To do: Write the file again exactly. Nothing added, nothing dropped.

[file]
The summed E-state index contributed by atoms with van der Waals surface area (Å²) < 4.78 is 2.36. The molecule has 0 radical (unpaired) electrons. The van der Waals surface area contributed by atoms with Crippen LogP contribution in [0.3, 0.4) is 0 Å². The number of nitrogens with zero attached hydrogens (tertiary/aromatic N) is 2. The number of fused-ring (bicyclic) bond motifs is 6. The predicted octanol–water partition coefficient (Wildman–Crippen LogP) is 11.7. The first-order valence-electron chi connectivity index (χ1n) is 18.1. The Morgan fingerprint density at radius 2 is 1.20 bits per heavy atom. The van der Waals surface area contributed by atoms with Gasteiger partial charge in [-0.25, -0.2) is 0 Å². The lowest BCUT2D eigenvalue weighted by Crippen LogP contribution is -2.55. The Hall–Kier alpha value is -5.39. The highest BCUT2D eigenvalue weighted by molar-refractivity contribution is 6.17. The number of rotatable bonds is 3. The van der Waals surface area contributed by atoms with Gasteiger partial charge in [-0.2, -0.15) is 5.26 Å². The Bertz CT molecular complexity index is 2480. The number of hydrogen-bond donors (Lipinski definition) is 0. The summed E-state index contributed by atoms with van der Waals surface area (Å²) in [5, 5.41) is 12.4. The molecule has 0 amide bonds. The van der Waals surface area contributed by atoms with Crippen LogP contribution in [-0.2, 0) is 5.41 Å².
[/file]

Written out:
The summed E-state index contributed by atoms with van der Waals surface area (Å²) < 4.78 is 2.36. The molecule has 0 radical (unpaired) electrons. The van der Waals surface area contributed by atoms with Crippen LogP contribution in [0.3, 0.4) is 0 Å². The number of nitrogens with zero attached hydrogens (tertiary/aromatic N) is 2. The number of fused-ring (bicyclic) bond motifs is 6. The predicted octanol–water partition coefficient (Wildman–Crippen LogP) is 11.7. The first-order valence-electron chi connectivity index (χ1n) is 18.1. The Morgan fingerprint density at radius 2 is 1.20 bits per heavy atom. The van der Waals surface area contributed by atoms with Gasteiger partial charge in [-0.25, -0.2) is 0 Å². The lowest BCUT2D eigenvalue weighted by Crippen LogP contribution is -2.55. The Hall–Kier alpha value is -5.39. The highest BCUT2D eigenvalue weighted by molar-refractivity contribution is 6.17. The number of rotatable bonds is 3. The van der Waals surface area contributed by atoms with Gasteiger partial charge in [-0.2, -0.15) is 5.26 Å². The Bertz CT molecular complexity index is 2480. The number of hydrogen-bond donors (Lipinski definition) is 0. The summed E-state index contributed by atoms with van der Waals surface area (Å²) in [5, 5.41) is 12.4. The molecule has 0 amide bonds. The van der Waals surface area contributed by atoms with Crippen LogP contribution in [-0.2, 0) is 5.41 Å².